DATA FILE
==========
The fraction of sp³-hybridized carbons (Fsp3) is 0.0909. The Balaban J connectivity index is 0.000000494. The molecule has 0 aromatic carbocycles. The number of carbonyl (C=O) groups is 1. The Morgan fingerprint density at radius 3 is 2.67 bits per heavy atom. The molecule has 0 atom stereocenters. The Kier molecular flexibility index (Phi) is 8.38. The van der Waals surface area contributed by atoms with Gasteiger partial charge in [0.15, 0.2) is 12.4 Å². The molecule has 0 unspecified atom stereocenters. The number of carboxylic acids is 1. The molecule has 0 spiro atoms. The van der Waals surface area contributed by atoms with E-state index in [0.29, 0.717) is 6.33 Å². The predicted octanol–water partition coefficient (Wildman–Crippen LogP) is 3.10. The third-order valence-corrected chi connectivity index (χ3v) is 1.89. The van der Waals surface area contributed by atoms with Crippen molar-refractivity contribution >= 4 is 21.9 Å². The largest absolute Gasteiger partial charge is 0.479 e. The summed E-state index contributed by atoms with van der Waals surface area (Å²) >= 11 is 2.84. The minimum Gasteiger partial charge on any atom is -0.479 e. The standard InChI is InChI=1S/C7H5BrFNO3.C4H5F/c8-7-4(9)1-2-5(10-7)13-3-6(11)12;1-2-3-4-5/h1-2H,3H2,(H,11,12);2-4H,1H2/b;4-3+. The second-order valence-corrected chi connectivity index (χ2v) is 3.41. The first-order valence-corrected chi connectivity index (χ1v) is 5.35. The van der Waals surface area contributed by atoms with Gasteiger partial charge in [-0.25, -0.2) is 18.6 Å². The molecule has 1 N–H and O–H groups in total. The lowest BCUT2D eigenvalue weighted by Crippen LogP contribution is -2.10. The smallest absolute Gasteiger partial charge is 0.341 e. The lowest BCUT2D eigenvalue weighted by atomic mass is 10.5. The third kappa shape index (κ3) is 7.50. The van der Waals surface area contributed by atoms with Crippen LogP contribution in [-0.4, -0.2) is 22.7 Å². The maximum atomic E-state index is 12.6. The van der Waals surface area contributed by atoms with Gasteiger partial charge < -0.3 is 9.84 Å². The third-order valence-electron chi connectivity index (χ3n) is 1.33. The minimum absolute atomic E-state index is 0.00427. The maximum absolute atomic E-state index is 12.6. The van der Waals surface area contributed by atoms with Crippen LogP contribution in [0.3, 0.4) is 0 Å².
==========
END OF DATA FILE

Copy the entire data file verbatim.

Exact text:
The fraction of sp³-hybridized carbons (Fsp3) is 0.0909. The Balaban J connectivity index is 0.000000494. The molecule has 0 aromatic carbocycles. The number of carbonyl (C=O) groups is 1. The Morgan fingerprint density at radius 3 is 2.67 bits per heavy atom. The molecule has 0 atom stereocenters. The Kier molecular flexibility index (Phi) is 8.38. The van der Waals surface area contributed by atoms with Gasteiger partial charge in [0.15, 0.2) is 12.4 Å². The molecule has 0 unspecified atom stereocenters. The number of carboxylic acids is 1. The molecule has 0 spiro atoms. The van der Waals surface area contributed by atoms with E-state index in [0.29, 0.717) is 6.33 Å². The predicted octanol–water partition coefficient (Wildman–Crippen LogP) is 3.10. The third-order valence-corrected chi connectivity index (χ3v) is 1.89. The van der Waals surface area contributed by atoms with Crippen molar-refractivity contribution >= 4 is 21.9 Å². The largest absolute Gasteiger partial charge is 0.479 e. The summed E-state index contributed by atoms with van der Waals surface area (Å²) >= 11 is 2.84. The minimum Gasteiger partial charge on any atom is -0.479 e. The standard InChI is InChI=1S/C7H5BrFNO3.C4H5F/c8-7-4(9)1-2-5(10-7)13-3-6(11)12;1-2-3-4-5/h1-2H,3H2,(H,11,12);2-4H,1H2/b;4-3+. The second-order valence-corrected chi connectivity index (χ2v) is 3.41. The first-order valence-corrected chi connectivity index (χ1v) is 5.35. The van der Waals surface area contributed by atoms with Gasteiger partial charge in [-0.25, -0.2) is 18.6 Å². The molecule has 1 N–H and O–H groups in total. The lowest BCUT2D eigenvalue weighted by Crippen LogP contribution is -2.10. The smallest absolute Gasteiger partial charge is 0.341 e. The lowest BCUT2D eigenvalue weighted by atomic mass is 10.5. The third kappa shape index (κ3) is 7.50. The van der Waals surface area contributed by atoms with Crippen LogP contribution in [-0.4, -0.2) is 22.7 Å². The maximum atomic E-state index is 12.6. The van der Waals surface area contributed by atoms with Gasteiger partial charge < -0.3 is 9.84 Å². The third-order valence-electron chi connectivity index (χ3n) is 1.33. The minimum absolute atomic E-state index is 0.00427. The maximum absolute atomic E-state index is 12.6. The van der Waals surface area contributed by atoms with Crippen LogP contribution in [0.3, 0.4) is 0 Å².